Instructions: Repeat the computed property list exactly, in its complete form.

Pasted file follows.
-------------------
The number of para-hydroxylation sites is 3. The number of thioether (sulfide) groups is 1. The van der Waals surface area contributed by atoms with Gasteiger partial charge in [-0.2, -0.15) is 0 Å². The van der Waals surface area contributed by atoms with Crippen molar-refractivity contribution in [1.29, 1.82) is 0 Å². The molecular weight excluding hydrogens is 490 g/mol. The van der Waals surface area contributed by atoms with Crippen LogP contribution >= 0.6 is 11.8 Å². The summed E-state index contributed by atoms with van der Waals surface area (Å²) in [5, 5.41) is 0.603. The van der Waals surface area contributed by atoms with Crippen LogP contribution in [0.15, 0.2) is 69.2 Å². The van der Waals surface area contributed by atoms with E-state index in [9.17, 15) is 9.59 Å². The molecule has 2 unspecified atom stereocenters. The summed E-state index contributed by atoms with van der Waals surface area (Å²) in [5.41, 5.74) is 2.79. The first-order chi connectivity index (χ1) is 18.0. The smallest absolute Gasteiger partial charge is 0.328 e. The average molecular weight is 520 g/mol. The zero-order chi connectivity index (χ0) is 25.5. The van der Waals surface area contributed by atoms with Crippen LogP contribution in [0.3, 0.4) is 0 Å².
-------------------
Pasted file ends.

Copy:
The number of para-hydroxylation sites is 3. The number of thioether (sulfide) groups is 1. The van der Waals surface area contributed by atoms with Gasteiger partial charge in [-0.2, -0.15) is 0 Å². The van der Waals surface area contributed by atoms with Crippen molar-refractivity contribution in [1.29, 1.82) is 0 Å². The molecular weight excluding hydrogens is 490 g/mol. The van der Waals surface area contributed by atoms with Crippen LogP contribution >= 0.6 is 11.8 Å². The summed E-state index contributed by atoms with van der Waals surface area (Å²) in [5, 5.41) is 0.603. The van der Waals surface area contributed by atoms with Crippen LogP contribution in [0.15, 0.2) is 69.2 Å². The van der Waals surface area contributed by atoms with E-state index in [9.17, 15) is 9.59 Å². The molecule has 2 unspecified atom stereocenters. The summed E-state index contributed by atoms with van der Waals surface area (Å²) in [5.41, 5.74) is 2.79. The first-order chi connectivity index (χ1) is 18.0. The smallest absolute Gasteiger partial charge is 0.328 e. The average molecular weight is 520 g/mol. The zero-order chi connectivity index (χ0) is 25.5. The van der Waals surface area contributed by atoms with Crippen LogP contribution in [0.3, 0.4) is 0 Å².